This monument is described by Stout (1991, 268) as:
This monument (Newgrange Site A) was first recorded on the OS first edition (1837). A mound, within the ‘ring’ north-west of centre, was termed ‘moat’. Coffey (1912, 42) referred to the mound as Tumulus A and wrote that it ‘appeared to have been encircled, at a distance of two hundred feet from the mound, by a vallum, a portion of which is still traceable at the east side.’ This eastern segment was levelled in 1965. The embanked enclosure is situated on a terrace beside the River Boyne. The underlying brown earth soil has a shallow depth and is derived from outwashed sands and gravels. Newgrange passage tomb is in a prominent position on the terrace above and north of the enclosure. Knowth and Dowth are prominent features to the north-west and north-east respectively. Most closely associated with Site A is the embanked enclosure, Newgrage Site O (ME026-006----), which lies at the edge of the Boyne only 370m to the south-west. The denuded earthwork is roughly circular in plan with a maximum external diameter of 175m. Prior to the destruction of the better-preserved bank segment, Crawford (1927, 97) calculated a diameter of 140m from aerial photography. The interior deepens towards the centre, giving the monument a saucer shape. There is no evidence for a ditch and it is probable that the interior was scarped to obtain the bank material. The bank was constructed from locally available materials including gravel and boulder clay (O’Kelly 1968, 114-15). It reaches 0.7m in maximum height in the north-west, where it has a width of 24m. In the south, where the bank is most poorly preserved, it has a maximum width of 42m. There is a 13m wide opening in the east (80 degrees T). Inside this probable entrance is a marked depression, which is probably the result of recent quarrying. This is also the area of the enclosure which was levelled in 1965. A resistivity survey detected a 5m-wide linear feature inside the line of the bank at the west side of the enclosure. More work is necessary to determine the nature of this feature. A flat-topped mound, formed of gravel and water-rolled boulders, lies north-west of centre in the interior of Site A. It has a maximum diameter of 27m and a maximum height of 3.2m. There is no sign of a kerb despite the extensive damage caused to this site bay cattle, but it is most likely to be a passage tomb. M. J. O’Kelly (1968, 114-17) collected 165 pieces of flint from Site A, most of which were covered by the spread soil from the bank levelled in 1965. Twenty four of these flints were artifacts, mostly scarpers. Exceptions to this were a plano-convex knife and a possible discoidal knife.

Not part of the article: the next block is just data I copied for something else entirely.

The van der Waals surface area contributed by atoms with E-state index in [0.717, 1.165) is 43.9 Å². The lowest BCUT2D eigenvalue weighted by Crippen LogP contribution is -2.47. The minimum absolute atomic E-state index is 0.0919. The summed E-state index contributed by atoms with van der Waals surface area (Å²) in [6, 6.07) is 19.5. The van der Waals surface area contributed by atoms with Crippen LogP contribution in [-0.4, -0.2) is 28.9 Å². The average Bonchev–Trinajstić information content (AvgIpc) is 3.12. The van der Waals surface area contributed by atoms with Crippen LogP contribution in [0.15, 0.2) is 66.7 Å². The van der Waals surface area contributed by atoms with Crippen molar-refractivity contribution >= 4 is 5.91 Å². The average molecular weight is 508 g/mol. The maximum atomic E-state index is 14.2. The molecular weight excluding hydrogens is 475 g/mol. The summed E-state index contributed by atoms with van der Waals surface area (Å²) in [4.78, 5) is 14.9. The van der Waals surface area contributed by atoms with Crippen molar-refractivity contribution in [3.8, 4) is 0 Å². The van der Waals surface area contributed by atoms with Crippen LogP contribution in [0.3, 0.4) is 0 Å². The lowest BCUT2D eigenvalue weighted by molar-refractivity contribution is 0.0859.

(Coffey 1912, 42; Crawford 1927, 97; Ó Ríordáin and Daniel 1964, 87, pl. 51; O’Kelly 1968, 114-17; O’Kelly 1978, 49-50; Thornton 1980, 105-08; Moore 1987, 41, No. 314)
See attached Google Earth aerial photograph taken 12 November 2005 (ME019-049002-_01.jpg) and second Google Earth photo taken 12 July 2013 (ME019-049002-_02.jpg).
Date of revision: 10 January 2017
This monument is subject to a preservation order made under the National Monuments Acts 1930 to 2014 (PO no. 2/1964).
Description Source: National Monuments Service, Department of Arts, Heritage Regional, Rural and Gaeltacht Affairs.